Hallway Congestion Disrupts Traffic Flow

Students find it difficult to maneuver through the crowded hallways between periods


Elena Weingart

The hallways of the high school between classes are often crowded with those who stop to socialize, impeding students trying to get through.

Navigating the hallways of Shaker Heights High School between classes is like navigating through a maze.

Students have only four minutes to get through the halls to their next period class, often needing to stop at their lockers, to get a drink or to go the restroom on the way to their next period class.

Unnecessary hallway congestion can make navigating the hallways tricky. What makes it even worse are those who stop to socialize.

Freshman Colin Boyle said, “When I’m rushing to get to class I really am bothered by people walking on the wrong side of the hallway and stopping in the halls because it creates unneeded congestion.”

“It’s really frustrating when you need to get somewhere and people just stop in the middle of the hallway, junior I’anna Smith said.It makes it hard to get through.”

Freshman Greta Bauer finds the hallways hard to maneuver.

“When I go from my upstairs class to downstairs people are always hugging and they’re standing there in the middle of the hallway on their phones, sometimes taking pictures,” Bauer said. “It kind of makes me wonder if they ever get to class on time because they’re just really slow moving. It’s annoying because everyone is trying to get around them but they just seem oblivious to everyone else.”

“It can be a big problem, especially depending on the location of your locker,” said freshman Zak Reape. “It can be difficult to try to get something [from your locker] with lots of people crowded around and walking really slowly.”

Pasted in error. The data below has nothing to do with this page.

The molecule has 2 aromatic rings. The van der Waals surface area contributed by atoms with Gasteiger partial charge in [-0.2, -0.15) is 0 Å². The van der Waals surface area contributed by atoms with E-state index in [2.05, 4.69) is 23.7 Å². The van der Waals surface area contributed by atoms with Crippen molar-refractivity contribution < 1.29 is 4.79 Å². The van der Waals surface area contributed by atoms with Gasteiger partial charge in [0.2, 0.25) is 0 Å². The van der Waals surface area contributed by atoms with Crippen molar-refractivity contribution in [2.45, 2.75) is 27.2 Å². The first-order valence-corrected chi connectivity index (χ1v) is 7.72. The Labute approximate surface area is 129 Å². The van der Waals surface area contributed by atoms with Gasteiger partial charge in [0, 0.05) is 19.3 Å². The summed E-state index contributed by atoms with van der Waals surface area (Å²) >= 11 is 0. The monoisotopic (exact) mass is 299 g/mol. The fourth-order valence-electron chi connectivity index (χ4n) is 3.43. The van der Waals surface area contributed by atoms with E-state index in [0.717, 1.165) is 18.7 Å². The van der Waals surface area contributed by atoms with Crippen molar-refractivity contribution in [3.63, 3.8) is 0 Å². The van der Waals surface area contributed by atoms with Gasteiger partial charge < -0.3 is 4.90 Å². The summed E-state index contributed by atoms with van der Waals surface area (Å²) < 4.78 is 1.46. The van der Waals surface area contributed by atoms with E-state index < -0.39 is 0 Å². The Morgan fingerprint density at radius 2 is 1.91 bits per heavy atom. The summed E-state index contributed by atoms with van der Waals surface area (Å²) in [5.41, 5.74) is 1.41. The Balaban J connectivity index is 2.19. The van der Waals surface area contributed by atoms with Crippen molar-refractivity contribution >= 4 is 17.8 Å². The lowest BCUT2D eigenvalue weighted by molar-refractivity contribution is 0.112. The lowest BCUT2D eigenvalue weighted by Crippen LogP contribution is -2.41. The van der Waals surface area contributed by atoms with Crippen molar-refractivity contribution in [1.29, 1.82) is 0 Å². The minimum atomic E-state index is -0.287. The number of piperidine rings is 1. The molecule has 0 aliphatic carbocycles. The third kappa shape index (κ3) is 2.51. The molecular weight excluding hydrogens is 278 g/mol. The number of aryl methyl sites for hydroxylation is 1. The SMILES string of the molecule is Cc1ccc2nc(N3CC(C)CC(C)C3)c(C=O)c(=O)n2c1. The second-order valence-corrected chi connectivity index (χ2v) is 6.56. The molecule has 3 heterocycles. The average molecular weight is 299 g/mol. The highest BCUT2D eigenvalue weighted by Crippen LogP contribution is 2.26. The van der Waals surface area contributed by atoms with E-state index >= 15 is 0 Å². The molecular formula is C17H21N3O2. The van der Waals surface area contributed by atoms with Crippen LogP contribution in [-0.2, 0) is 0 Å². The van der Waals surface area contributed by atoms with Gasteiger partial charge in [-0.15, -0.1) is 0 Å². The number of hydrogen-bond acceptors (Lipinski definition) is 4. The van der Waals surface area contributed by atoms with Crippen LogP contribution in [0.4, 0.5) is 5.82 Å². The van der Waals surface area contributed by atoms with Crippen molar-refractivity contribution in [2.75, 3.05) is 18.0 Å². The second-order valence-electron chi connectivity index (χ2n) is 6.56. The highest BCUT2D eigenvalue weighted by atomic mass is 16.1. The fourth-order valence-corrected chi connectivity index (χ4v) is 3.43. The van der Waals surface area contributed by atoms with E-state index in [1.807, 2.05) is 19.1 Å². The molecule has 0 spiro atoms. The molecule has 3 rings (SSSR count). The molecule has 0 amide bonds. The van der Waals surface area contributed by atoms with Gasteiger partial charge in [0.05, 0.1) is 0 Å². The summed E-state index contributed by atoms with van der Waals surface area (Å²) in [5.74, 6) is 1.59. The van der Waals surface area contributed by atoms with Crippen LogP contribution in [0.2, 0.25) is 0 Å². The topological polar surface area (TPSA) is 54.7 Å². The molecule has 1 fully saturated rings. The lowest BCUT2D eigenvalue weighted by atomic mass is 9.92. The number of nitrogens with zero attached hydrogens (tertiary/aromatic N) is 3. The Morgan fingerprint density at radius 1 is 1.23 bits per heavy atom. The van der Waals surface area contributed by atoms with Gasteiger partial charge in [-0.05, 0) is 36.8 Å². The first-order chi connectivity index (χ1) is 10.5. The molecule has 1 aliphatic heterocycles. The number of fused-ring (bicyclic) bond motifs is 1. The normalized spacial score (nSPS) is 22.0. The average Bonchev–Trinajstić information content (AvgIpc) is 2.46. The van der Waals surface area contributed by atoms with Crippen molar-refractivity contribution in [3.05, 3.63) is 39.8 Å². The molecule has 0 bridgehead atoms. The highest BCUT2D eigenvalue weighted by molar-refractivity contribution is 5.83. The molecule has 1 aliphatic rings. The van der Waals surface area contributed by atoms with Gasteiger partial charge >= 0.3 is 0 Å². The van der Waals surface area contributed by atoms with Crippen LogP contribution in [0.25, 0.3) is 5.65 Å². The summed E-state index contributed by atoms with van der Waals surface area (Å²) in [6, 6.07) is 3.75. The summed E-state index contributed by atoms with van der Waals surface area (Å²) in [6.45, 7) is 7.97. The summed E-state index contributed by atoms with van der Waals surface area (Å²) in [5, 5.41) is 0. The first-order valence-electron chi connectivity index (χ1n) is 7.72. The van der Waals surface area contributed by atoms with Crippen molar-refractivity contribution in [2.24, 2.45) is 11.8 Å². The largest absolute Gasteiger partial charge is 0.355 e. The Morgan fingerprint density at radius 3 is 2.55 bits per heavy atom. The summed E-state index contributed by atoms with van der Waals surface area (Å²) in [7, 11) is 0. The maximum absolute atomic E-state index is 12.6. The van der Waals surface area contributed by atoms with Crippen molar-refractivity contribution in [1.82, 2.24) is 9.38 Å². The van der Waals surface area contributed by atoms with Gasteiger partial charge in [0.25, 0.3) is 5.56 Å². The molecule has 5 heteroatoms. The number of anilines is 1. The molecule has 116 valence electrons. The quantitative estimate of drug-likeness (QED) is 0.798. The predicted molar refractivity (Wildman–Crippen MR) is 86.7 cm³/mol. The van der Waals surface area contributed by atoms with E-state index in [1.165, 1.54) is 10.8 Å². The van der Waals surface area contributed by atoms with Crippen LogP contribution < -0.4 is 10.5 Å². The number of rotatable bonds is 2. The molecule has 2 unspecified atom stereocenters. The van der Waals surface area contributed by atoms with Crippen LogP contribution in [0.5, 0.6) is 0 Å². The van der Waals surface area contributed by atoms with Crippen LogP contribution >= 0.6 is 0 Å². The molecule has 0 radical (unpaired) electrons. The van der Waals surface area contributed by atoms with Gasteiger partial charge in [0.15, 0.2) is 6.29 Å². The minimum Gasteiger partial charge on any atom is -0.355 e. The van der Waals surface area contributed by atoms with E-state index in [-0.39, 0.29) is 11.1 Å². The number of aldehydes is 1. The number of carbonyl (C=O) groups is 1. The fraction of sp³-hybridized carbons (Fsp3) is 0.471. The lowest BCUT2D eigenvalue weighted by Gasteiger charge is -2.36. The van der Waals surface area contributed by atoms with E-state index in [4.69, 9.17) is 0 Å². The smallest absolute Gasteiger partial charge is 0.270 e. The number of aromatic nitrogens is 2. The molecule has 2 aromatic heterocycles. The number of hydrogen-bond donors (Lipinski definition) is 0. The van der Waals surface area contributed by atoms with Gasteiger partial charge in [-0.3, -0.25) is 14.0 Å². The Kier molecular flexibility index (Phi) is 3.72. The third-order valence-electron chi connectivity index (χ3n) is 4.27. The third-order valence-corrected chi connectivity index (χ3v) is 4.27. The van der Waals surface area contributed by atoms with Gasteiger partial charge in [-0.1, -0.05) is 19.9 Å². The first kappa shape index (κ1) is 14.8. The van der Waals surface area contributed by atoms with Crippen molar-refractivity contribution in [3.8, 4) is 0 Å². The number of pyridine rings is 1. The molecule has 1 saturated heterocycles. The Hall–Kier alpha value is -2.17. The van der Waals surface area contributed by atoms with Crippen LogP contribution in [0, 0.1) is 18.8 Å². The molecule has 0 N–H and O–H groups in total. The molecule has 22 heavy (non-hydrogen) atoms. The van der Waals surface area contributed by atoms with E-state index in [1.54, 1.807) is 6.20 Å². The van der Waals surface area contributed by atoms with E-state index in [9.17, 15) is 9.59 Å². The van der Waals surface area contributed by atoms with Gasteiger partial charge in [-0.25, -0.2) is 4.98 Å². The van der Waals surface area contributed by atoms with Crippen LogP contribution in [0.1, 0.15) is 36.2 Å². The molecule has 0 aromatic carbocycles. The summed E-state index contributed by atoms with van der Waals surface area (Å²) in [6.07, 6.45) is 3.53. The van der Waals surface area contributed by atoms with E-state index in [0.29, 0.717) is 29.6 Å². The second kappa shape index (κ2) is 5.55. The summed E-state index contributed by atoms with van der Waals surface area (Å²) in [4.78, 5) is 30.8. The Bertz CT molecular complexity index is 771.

Students think the hallway dwellers should be more considerate of those trying to get through.

Junior Cheyenne Vazquez thinks the hallway dwellers “are kind of rude and they don’t really pay attention to people. Some people have to go to classes that are all the way across the school.”

Sophomore Laura Parsons agreed. “They create a bottleneck type traffic which takes a long time to get through. They’re oblivious and they don’t care about those around them trying to get through the halls.”

“I think they’re annoying and need to be aware of other people,” said sophomore Caroline Walsh. “I think it’s very selfish of them to hold up other people.”

Students also contend that hallway inconveniences such as hallway dwellers affect their punctuality.

“Sometimes I was actually late to class because some people would stop and it would cause a crowd in the hallways and slow down the traffic, making it hard for me to get through,” Vazquez said. “Security tried to tell them to keep going but then they’ll just stop somewhere else.”

“I think they’re inconsiderate because when you only have four minutes to get to class, and they block the halls, it makes people late,” said junior Rhamir Montgomery. “I get too many green passes in the hallways sometimes because of the people blocking the halls.”

The new tardy policy introduced to the high school in the start of the 2015-2016 school year requires that late students must retrieve a green tardy slip from one of the security guards before returning to class.

“It makes me late to class because I can’t get around them,” Bauer said. “I feel like maybe they need more motivation to get to class.”

When asked for alternatives to help hallway traffic flow more efficiently, students suggested a crackdown on security.

“Maybe each one of the security guards could each have one of the hallways or a corridor to monitor and to really make one of their goals to really make sure that traffic can move more fluidly. I feel like that might help,” Boyle said.

Walsh believes that the staircases are the root of the problem.

“I think they need to work on a system for the stairwells, because the doorways are just too small and it gets pretty confusing,” said Walsh. “I think the flow of traffic needs to be fixed there especially.”

However, these alternatives are proposed said than enforced in a high school as large as Shaker.

“It’s tough to enforce rules against this behavior in such a large school,” said Junior Tyler Smith.

“If we can find a way to get them to keep traffic flowing in the halls,” Vazquez said, “then I’m all for it.”

Raider Zone Editor Alexa Jankowsky contributed reporting.  

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